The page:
In-state undergraduates at the University of Connecticut paid $1,090 for tuition in 1985, equal to about $2,500 after being adjusted for today’s inflation rate.
That rate came after an $86 tuition raise by UConn’s trustees. Half of the money from the tuition increase, about $695,000, was to be set aside for student aid, according to then-Vice President for Finance and Administration Harry J Hartley.
The tuition increase was part of efforts to push UConn towards the top 20 research universities in the nation. Today UConn ranks at number 70, according to College Consensus.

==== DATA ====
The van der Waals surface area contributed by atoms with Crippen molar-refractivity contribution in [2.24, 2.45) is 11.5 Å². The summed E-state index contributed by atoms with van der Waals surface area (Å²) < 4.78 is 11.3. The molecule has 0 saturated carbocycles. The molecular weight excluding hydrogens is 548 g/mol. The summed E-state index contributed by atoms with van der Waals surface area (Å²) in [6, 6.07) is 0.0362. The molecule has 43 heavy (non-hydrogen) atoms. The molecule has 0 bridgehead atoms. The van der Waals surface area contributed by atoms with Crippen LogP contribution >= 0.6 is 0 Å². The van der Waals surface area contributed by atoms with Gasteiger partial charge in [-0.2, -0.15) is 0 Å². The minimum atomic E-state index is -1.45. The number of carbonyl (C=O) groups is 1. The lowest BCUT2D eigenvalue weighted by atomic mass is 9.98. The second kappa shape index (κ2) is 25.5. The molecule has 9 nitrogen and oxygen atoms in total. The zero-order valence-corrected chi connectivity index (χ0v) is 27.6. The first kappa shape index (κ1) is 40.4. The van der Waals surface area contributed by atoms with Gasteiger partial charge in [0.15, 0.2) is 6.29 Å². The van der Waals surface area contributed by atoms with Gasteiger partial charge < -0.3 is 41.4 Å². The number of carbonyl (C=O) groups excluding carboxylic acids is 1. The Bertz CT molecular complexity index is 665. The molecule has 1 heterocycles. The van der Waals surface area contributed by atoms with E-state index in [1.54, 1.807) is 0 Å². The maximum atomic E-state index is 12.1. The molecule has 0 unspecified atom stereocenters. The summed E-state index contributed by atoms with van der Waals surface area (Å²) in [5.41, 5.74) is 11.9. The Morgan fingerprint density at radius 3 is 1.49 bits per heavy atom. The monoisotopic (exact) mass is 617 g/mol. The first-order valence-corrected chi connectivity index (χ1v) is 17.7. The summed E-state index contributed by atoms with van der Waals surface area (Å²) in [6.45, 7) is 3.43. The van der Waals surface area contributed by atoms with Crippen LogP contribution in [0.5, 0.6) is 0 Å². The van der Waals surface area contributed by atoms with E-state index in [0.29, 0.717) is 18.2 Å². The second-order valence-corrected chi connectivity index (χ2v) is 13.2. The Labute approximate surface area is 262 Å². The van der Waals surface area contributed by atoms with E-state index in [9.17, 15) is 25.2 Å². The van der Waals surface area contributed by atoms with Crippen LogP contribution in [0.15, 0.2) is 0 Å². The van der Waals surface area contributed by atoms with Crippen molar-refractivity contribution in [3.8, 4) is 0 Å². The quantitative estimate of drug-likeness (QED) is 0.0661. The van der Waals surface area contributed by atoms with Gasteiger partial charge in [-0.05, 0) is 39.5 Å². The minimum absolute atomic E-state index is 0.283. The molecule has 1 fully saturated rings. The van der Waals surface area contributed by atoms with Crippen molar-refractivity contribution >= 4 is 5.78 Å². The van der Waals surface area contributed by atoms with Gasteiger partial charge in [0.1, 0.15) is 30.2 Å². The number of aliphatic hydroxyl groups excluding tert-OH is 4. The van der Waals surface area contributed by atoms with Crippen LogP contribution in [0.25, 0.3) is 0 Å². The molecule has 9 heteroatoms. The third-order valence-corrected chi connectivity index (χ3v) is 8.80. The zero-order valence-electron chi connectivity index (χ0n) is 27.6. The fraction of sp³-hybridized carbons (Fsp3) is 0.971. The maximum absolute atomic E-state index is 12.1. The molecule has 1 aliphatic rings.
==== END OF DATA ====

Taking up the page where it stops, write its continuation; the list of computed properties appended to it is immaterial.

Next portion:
Cable television was set to arrive at UConn in early 1990, available to select buildings and houses on campus.
Tele-Media of Northeastern Connecticut signed a deal with UConn making cable television available to dorms, Greek houses and some off-campus apartments.
82 administrative and classroom buildings were given video signals, and 46 of those buildings could also broadcast.
Students would have access to pay channels such as HBO and NESN and were given an estimate of $17 for the monthly fee, equal to about $33 adjusted for today’s inflation rate.
Ashley Anglisano is the associate news editor for The Daily Campus. She can be reached by email at firstname.lastname@example.org.